- Roger Ebert's Answer Man column

Sunday, June 15, 2008

Jonestown, Pennsylvania

There be spoilers here, though I daresay you have better movies to see....

Two years ago I razed M. Night Shyamalan's filmic stalks to the ground. The vision and humor of his previous films, (even, yes by God The Village, with all its terrific imagery, albeit at odds with failure) had been abandoned entirely. A film of immense inanity, quixotism, arrogance, fingernails-on-a-chalkboard character choices, unbearably awful cadences, shrieking, straining and all around badly shot hokum was released.

The director of Signs made me very angry with The Film We Do Not Speak Of. When I say angry, I mean livid. I was up a damn tree (bitch-slapping Michael Pitt for doing Funny Games). How in the world did the man who brought us one of the most moving mainstream pieces on fate and spirituality lose it this badly? And how the scrunt could he be so blind to his own fall? Has he not watched his previous film and seen himself cast up there as a prophet screenwriter writing works too difficult for the current age to comprehend, and wondered if maybe he'd literally lost the plot somewhere? His new film is almost as nutty. Not completely nutty like that two hours of slowly roasted idiocy, but a slew of unhinged sadism committed on the audience all the same.

The Happening starts out awkwardly enough, but it does prove without a doubt that Shyamalan learned something from the hubris of his last film. We start right in on the business of dying, setting the creepy tone, and move on to a fairly articulate and humorous scene setting up Wahlberg's sciencey chops. The scene's playful. Not long after, the movie becomes batshit. Coherent batshit, but sanity guano all the same.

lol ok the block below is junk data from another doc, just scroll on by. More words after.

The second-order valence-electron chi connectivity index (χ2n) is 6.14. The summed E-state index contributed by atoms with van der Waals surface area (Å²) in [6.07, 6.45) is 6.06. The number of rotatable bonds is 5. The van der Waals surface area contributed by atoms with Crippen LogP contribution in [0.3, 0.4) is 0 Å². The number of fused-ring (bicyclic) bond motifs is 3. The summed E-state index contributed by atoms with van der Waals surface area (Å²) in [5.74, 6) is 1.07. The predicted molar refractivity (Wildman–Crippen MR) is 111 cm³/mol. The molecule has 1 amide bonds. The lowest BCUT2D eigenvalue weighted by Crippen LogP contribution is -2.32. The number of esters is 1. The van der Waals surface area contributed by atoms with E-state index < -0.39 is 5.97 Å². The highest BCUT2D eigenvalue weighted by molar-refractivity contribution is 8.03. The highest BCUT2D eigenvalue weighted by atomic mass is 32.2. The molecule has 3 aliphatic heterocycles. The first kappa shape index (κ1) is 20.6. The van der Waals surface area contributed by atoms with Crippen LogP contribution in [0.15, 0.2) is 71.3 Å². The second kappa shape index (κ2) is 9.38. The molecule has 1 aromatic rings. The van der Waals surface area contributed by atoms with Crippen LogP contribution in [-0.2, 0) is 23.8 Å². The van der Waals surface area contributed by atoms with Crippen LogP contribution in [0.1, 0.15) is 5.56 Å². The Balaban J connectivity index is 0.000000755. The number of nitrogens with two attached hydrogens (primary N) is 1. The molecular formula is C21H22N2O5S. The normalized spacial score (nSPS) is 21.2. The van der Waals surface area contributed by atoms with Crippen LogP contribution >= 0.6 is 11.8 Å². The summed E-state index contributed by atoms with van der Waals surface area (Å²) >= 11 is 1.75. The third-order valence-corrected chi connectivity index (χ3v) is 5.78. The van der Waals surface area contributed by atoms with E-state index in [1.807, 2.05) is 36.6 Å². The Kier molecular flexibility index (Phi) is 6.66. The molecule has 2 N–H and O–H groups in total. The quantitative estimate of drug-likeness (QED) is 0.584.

At one point, our protagonists try to outrun some wind. They're chased by the monster, and ladies and gentlemen, that monster is WIND.

M. Night Shyamalan has not lost his talent. I believe he's lost his mind. The film is not poorly made, but it is poorly written. The characters are not characters at all, and they behave in no way whatsoever close to how any human being would ever ever ever ever ever act. EVER. Which in and of itself might not necessarily be a failing, but unbelievable behavior has to be structurally and aesthetically justified. You have to do it in such a way that we accept and embrace unrealistic acting. For that, you'll want to see Tarsem's The Fall.

These creatures speak as though they're talking out of a chick tract, emoting virtually nothing, telling us instead of showing us what they're feeling. The major conflict between the two main characters literally boils down to "I don't like to show my feelings." She shows her feelings at the end. Great. Just the kind of detailed character back-story and resolution of previous action I crave at the movies.

There isn't a moment of tension or terror. Just sadistic images, adjacent to dead air (deadly air, but still boring). The sadistic images alternate between uncomfortable and hilarious. The iPhone makes its film debut here, and what you'll see on its screen may alarm you if instead you close your eyes and pretend you're watching the R-Kelly sex-video on it. Then again, don't do that, you'll be robbing yourself of the most unintentionally hilarious moments of the summer.

There is one image involving trees and ladders which reminded me I was watching the work of an artist. A trapped artist, was my immediate thought following the subsequent death scene.